This artists concept of a lake at the north pole of Saturns moon Titan illustrates raised rims and rampartlike features such as those seen by NASAs Cassini spacecraft around the moons Winnipeg Lacus.

This artist's concept of a lake at the north pole of Saturn's moon Titan illustrates raised rims and rampartlike features such as those seen by NASA's Cassini spacecraft around the moon's Winnipeg Lacus. New research using Cassini radar data and modeling proposes that lake basins like these are likely explosion craters, which could have formed when liquid molecular nitrogen deposits within the crust warmed and quickly turned to vapor, blowing holes in the moon's crust. This would have happened during a warming event (or events) that occurred in a colder, nitrogen-dominated period in Titan's past. The new research may provide evidence of these cold periods in Titan's past, followed by a relative warming to conditions like those of today. Although Titan is frigid compared to Earth, methane in the atmosphere provides a greenhouse effect that warms the moon's surface.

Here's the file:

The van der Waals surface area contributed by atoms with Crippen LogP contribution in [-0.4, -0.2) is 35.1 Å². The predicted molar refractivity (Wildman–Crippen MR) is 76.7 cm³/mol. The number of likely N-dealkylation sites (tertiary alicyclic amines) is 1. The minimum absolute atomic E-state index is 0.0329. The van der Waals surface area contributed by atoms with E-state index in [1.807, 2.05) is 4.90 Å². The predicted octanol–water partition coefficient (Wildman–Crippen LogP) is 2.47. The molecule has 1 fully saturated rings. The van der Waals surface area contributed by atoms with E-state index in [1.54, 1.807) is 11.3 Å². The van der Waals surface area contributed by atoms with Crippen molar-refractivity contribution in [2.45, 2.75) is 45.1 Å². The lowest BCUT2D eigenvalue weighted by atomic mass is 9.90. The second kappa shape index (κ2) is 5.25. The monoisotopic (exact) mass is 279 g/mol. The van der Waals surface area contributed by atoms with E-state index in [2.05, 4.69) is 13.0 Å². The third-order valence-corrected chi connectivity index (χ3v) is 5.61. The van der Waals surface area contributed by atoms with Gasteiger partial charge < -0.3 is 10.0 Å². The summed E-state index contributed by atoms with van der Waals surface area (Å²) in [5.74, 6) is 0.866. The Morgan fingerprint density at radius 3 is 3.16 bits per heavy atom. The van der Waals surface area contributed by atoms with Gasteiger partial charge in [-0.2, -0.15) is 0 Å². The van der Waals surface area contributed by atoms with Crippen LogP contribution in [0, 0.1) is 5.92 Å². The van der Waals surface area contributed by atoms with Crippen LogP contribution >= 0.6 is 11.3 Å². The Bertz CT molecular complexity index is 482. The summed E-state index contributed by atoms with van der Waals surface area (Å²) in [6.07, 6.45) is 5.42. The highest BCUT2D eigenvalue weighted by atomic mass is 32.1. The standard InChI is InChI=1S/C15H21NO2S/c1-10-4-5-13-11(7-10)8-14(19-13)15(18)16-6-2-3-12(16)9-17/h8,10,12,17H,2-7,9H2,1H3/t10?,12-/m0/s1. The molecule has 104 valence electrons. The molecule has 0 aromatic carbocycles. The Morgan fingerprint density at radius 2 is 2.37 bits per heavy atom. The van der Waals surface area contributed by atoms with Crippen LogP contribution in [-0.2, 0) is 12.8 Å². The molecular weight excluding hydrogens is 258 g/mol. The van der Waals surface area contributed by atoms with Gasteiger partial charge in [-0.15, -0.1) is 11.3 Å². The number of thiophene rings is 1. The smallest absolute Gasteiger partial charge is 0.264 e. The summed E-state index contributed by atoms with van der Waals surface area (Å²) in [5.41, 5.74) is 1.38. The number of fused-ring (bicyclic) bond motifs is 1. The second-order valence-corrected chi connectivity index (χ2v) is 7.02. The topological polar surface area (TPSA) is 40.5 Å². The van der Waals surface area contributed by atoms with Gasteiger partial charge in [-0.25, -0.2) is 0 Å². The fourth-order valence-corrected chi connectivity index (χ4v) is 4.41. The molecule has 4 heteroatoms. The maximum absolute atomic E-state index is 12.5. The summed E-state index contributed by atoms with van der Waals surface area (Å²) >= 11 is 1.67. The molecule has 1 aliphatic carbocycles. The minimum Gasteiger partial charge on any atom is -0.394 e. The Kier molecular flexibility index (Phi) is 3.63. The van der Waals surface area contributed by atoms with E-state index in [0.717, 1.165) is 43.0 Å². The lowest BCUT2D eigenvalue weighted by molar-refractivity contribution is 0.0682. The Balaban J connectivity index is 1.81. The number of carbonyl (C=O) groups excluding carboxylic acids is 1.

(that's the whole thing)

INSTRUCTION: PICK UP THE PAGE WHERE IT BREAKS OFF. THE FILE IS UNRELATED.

The Cassini mission is a cooperative project of NASA, ESA (the European Space Agency) and the Italian Space Agency. The Jet Propulsion Laboratory, a division of the California Institute of Technology in Pasadena, manages the mission for NASA's Science Mission Directorate, Washington. The Cassini orbiter and its two onboard cameras were designed, developed and assembled at JPL. The imaging operations center is based at the Space Science Institute in Boulder, Colorado.

For more information about the Cassini-Huygens mission visit https://saturn.jpl.nasa.gov and https://www.nasa.gov/cassini. The Cassini imaging team homepage is at http://ciclops.org.

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